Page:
Readers of the Cornell Capital Group blog will note that Roku made our list of bubble 2.0 stocks. So far, it is still bubbling along. It is up over 300% since the beginning of the year and up 13% since we posted it on our list of bubble stocks. As the Wall Street Journal puts it, “Roku finds itself in a prime position at a time when companies are increasingly looking to advertise on platforms like Roku instead of cable TV.” So, what does Roku have to do to justify a valuation that is nearly 20 times revenue and 154 times gross profit? The only way to answer that question is to dive in and develop a discounted cash flow valuation model. Our model, which can be downloaded below, is shown in the exhibit.
There are several strongly optimistic assumptions incorporated in the model.
1) The growth in revenue for the first five years exceeds the historical growth.
2) The gross profit margin remains high, stabilizing at 40 percent pf revenue.
3) Operating costs fall from 50 percent of revenue to 11 percent of revenue.
4) The discount rate of 12.5 percent is in line with the predictions of the CAPM.
As a result of these assumptions, net operating profit after tax, NOPAT, and free cash flow both grow dramatically as shown in the exhibit.
The reason we see these assumptions as being so optimistic is that they downplay the role of competition. In our view, the key question that investors should be asking is, what are the barriers to entry? What is it that will prevent competitors from entering and undoing Roku’s efforts to become a predominant portal in the television streaming space? In our estimation, there are none. Certainly, not the hardware – devices that receive the streaming signal are easy to produce. Ditto for the front-end software. In fact, what surprises us is the extent to which competitors like Apple and Amazon have let Roku establish the position it has without a more aggressive competitive response. But the competition is picking up. Last week Amazon held a sale on fire sticks at Best Buy with prices cut to $14.95 and $18.95 for the HD and 4k versions. The salesman at one Best Buy told us the goal was to compete with Roku. Every store sold out. Sony and LG are now shipping their high-end TVs with Google Assistant built in while Samsung has added Alexa. In the face of this growing competition, we feel that the assumptions in the exhibit are highly optimistic.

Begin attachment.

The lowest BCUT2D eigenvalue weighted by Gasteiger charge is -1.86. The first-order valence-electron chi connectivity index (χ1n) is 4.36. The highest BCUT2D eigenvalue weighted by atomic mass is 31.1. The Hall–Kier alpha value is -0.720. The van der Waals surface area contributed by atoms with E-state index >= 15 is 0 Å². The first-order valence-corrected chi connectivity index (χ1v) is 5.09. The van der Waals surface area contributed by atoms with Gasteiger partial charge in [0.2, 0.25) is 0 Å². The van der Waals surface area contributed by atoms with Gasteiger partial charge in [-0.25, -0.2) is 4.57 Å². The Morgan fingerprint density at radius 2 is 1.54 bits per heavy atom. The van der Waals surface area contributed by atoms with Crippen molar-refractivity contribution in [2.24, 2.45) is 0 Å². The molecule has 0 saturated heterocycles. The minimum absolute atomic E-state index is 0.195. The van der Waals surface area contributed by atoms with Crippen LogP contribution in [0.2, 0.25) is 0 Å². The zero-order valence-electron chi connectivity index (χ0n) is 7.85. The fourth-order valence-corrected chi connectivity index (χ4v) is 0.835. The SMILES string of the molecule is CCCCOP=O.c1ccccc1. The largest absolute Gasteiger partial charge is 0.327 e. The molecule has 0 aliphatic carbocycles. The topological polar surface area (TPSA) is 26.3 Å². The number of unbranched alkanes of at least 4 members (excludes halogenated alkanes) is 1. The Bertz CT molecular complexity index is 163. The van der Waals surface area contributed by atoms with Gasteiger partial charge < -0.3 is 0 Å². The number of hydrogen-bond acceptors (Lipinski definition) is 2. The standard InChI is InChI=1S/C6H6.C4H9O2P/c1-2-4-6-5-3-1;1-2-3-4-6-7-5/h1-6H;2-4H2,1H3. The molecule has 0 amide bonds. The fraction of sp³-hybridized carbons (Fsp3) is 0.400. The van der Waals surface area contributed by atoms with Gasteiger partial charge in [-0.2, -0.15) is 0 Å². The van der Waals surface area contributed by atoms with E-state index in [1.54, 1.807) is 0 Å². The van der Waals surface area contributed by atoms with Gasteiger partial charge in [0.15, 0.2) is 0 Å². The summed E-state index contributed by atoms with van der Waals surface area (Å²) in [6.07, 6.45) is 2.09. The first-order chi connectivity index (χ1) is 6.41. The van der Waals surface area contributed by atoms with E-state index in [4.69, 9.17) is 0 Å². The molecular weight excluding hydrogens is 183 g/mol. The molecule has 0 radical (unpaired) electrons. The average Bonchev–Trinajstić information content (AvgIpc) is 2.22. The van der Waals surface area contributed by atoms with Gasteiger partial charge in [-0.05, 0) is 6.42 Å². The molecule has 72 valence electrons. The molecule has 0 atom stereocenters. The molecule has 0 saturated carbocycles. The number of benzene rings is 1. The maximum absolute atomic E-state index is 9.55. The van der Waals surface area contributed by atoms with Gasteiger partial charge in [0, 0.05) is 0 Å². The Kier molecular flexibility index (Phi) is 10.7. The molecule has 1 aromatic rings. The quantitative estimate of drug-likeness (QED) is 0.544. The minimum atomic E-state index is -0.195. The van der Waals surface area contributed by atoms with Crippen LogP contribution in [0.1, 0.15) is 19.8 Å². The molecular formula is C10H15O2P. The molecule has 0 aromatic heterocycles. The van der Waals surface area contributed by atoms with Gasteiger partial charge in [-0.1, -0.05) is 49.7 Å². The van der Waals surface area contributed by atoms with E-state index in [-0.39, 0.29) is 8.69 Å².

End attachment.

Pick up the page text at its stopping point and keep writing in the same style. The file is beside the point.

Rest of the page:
The surprising fact is that as optimistic as the assumptions in the exhibit are, they result in an implied stock price of only $74.93 compared to a market price of $135. Furthermore, the calculations in the exhibit do not include the possibility of bankruptcy. Given the rapid evolution in the media space, this is probably an oversight. If we were to include say a 10% probability of bankruptcy, then all the revenue and earnings numbers would have to be adjusted upward by about 10% to justify the estimated value of $74.93. This stretches credulity even further.
To conclude, our valuation analysis is consistent with Roku being on the bubble list. Despite making highly rosy assumption, we still arrived at an estimated stock price that was more than 40 percent below the market price. However, this does not mean you should short the stock or sell call options. As Arnott, Cornell and Shepard stress, bubbles can continue to inflate long after the price of a stock exceeds a rational level. But it does mean that at a price of $135 Roku is a stock to avoid. The DCF model implies that at that level, the downside risk far outweighs the upside potential.